In a largely symbolic gesture, the US House of Representatives passed the Paul Ryan budget a few weeks back.
Much to the glee of corporate America, the Ryan budget includes lots of tax breaks for the business sector and the wealthy while simultaneously delivering a swift kick-in-the-nuts to the jobless, the working poor, the soon-to-be working poor, disabled persons and the elderly.
While proponents have hailed Wisconsin's own Paul Ryan as brave for the tough love in his budget, the U.S. Conference of Catholic Bishops (USCCB) apparently disagree.
In the past 6 weeks they have sent a four letters to various House and Senate Committees sharply criticizing the Ryan budget for its cuts to programs that help the poor such as food stamps and child tax credits for illegal immigrants.
“Cuts to nutrition programs such as the Supplemental Nutrition Assistance Program (SNAP) will hurt hungry children, poor families, vulnerable seniors and workers who cannot find employment. These cuts are unjustified and wrong.”
Not to be undone, Ryan "respectfully disagreed" with the Bishops, doubling down on his plan to fund tax cuts and maintain military spending on the backs of the poor, weak and/or elderly.
Jesus — King of Entitlement
Unlike some in the GOP who are disgusted by the notion of keeping of church and state separate, Ryan feels pretty comfortable with straying from biblical teachings — at least when it comes to things that affect his budget.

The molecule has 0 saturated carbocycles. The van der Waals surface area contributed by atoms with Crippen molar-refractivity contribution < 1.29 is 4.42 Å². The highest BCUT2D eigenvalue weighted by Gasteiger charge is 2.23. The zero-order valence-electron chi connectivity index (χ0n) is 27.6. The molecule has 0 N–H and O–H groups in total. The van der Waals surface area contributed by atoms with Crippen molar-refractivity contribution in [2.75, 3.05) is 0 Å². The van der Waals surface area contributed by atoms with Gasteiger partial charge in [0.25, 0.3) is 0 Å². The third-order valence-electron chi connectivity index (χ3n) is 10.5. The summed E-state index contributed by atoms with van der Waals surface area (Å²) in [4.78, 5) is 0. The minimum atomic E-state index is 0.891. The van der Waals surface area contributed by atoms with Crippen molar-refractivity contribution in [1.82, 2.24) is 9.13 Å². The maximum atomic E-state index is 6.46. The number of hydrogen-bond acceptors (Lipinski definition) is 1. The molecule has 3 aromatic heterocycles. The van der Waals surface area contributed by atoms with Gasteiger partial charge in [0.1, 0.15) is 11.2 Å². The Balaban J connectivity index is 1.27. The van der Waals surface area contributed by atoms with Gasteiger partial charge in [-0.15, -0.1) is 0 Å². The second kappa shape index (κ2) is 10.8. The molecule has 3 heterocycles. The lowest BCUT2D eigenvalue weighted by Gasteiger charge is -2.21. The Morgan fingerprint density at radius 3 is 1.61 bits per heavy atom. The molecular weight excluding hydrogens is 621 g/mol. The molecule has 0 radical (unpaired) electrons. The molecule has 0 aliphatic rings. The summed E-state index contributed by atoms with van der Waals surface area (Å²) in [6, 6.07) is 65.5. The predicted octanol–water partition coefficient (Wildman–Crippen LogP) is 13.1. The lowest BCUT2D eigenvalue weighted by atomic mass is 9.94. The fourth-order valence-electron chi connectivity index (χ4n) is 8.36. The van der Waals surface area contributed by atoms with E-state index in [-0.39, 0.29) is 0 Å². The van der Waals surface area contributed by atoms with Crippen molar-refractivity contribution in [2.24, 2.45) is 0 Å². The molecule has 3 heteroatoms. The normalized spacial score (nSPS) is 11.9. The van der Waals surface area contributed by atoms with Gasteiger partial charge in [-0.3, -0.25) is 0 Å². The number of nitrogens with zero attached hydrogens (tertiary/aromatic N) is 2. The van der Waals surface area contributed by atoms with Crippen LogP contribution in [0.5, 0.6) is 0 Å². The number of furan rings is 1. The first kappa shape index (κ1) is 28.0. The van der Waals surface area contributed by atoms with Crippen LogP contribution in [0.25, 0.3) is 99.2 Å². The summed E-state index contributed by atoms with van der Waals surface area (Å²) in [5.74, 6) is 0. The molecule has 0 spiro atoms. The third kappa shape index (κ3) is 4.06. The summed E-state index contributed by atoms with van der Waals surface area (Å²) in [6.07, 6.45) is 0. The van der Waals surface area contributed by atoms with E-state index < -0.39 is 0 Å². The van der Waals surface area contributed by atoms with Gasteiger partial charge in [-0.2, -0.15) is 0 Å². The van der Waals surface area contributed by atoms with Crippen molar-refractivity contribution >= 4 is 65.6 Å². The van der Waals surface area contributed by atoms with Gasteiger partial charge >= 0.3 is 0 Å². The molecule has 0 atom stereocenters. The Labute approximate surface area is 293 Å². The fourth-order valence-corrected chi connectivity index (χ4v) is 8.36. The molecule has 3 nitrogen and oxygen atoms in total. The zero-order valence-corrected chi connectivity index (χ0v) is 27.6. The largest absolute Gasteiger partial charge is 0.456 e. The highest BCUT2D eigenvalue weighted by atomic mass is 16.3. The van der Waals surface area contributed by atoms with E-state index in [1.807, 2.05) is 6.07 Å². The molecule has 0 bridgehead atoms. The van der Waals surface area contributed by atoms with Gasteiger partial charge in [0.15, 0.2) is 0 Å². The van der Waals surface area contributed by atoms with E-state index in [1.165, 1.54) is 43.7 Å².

By taking a position opposite of that to the USCCB, Ryan is arguing against the teachings of Jesus and accepting the amoral nature of the budget and its underlying ideology.
And I guess that makes sense. With his generosity, good will toward men and a habit of delivering free health care, Jesus would likely have been opposed to many of the provisions in the Budget.
If Jesus had not risen from the dead on Easter Sunday, I’m sure the the Ryan budget would have him spinning in his catacomb.
But to be honest, when it comes to the federal budget or anything else related to our system of governance, who cares how Jesus might have felt?
Who cares if we offend the sensibilities of a bunch of church officials who have worked to remain outside boundaries of government for — literally — centuries?
America should continually strive for separation of church and state as guaranteed in the Constitution and we shouldn’t let media outlets, PR firms, political operatives or political action committees — both on the left and the right — manufacture an issue that should be irrelevant.
Unfortunately, we failed to separate church and state during the and we are failing again when it comes to the Ryan budget.
Lay Your Cards on the Table
So let’s stop pretending that the Ryan budget is somehow born out of the Congressman’s Catholic belief system.
It is a raping of the social safety net predicated on the false notion that the poor should help themselves and that tax cuts for the wealthy and for corporations create jobs.
It is an extension of the GOP ideology that in America, it’s every man for himself and for every corporation, a D.C. lobbyist.
No community, no brotherhood and certainly no faith to tie us together for the common good of mankind.
In fact, religion has no place whatsoever in what passes for law making in Washington, D.C.
The churches should just quietly take their tax-free charitable income and use it to expand their own safety nets.
Lord knows a lot more people will be relying on the church for food and shelter if the GOP sweep the House, Senate and White House this Fall and start turning bills like the Ryan budget into law.